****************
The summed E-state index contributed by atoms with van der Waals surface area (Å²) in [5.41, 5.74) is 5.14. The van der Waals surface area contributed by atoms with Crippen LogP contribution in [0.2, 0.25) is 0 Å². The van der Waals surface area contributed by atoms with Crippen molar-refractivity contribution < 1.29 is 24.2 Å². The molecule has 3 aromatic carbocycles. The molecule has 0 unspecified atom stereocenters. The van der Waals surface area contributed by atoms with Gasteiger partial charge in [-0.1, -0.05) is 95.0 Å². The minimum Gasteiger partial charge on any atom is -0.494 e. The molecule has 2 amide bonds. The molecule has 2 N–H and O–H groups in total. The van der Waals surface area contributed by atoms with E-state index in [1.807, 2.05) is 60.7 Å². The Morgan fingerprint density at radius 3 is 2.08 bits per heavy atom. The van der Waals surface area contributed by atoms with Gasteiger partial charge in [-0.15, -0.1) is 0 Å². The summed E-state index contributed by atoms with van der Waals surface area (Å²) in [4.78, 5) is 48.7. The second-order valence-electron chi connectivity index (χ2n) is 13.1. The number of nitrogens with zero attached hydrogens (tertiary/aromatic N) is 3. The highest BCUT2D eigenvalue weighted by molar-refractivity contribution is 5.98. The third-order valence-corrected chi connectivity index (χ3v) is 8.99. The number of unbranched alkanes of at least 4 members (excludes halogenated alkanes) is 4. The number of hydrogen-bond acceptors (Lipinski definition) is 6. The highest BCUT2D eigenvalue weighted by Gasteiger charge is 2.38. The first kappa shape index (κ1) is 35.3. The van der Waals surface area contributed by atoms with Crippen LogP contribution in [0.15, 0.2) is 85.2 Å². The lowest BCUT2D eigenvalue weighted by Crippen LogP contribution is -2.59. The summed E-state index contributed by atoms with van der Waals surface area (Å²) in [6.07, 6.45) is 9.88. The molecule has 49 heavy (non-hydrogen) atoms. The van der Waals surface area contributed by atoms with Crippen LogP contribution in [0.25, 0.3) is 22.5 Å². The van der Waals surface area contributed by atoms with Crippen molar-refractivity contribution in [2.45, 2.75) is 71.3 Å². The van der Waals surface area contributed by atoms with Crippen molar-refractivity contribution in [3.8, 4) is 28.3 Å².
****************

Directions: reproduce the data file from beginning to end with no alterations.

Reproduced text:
The summed E-state index contributed by atoms with van der Waals surface area (Å²) in [5.41, 5.74) is 5.14. The van der Waals surface area contributed by atoms with Crippen LogP contribution in [0.2, 0.25) is 0 Å². The van der Waals surface area contributed by atoms with Crippen molar-refractivity contribution < 1.29 is 24.2 Å². The molecule has 3 aromatic carbocycles. The molecule has 0 unspecified atom stereocenters. The van der Waals surface area contributed by atoms with Gasteiger partial charge in [-0.1, -0.05) is 95.0 Å². The minimum Gasteiger partial charge on any atom is -0.494 e. The molecule has 2 amide bonds. The molecule has 2 N–H and O–H groups in total. The van der Waals surface area contributed by atoms with E-state index in [1.807, 2.05) is 60.7 Å². The Morgan fingerprint density at radius 3 is 2.08 bits per heavy atom. The van der Waals surface area contributed by atoms with Gasteiger partial charge in [-0.15, -0.1) is 0 Å². The summed E-state index contributed by atoms with van der Waals surface area (Å²) in [4.78, 5) is 48.7. The second-order valence-electron chi connectivity index (χ2n) is 13.1. The number of nitrogens with zero attached hydrogens (tertiary/aromatic N) is 3. The highest BCUT2D eigenvalue weighted by molar-refractivity contribution is 5.98. The third-order valence-corrected chi connectivity index (χ3v) is 8.99. The number of unbranched alkanes of at least 4 members (excludes halogenated alkanes) is 4. The number of hydrogen-bond acceptors (Lipinski definition) is 6. The highest BCUT2D eigenvalue weighted by Gasteiger charge is 2.38. The first kappa shape index (κ1) is 35.3. The van der Waals surface area contributed by atoms with Crippen LogP contribution in [0.15, 0.2) is 85.2 Å². The lowest BCUT2D eigenvalue weighted by Crippen LogP contribution is -2.59. The summed E-state index contributed by atoms with van der Waals surface area (Å²) in [6.07, 6.45) is 9.88. The molecule has 49 heavy (non-hydrogen) atoms. The van der Waals surface area contributed by atoms with Crippen LogP contribution in [0.25, 0.3) is 22.5 Å². The van der Waals surface area contributed by atoms with Crippen molar-refractivity contribution in [2.45, 2.75) is 71.3 Å². The van der Waals surface area contributed by atoms with Crippen molar-refractivity contribution in [3.8, 4) is 28.3 Å².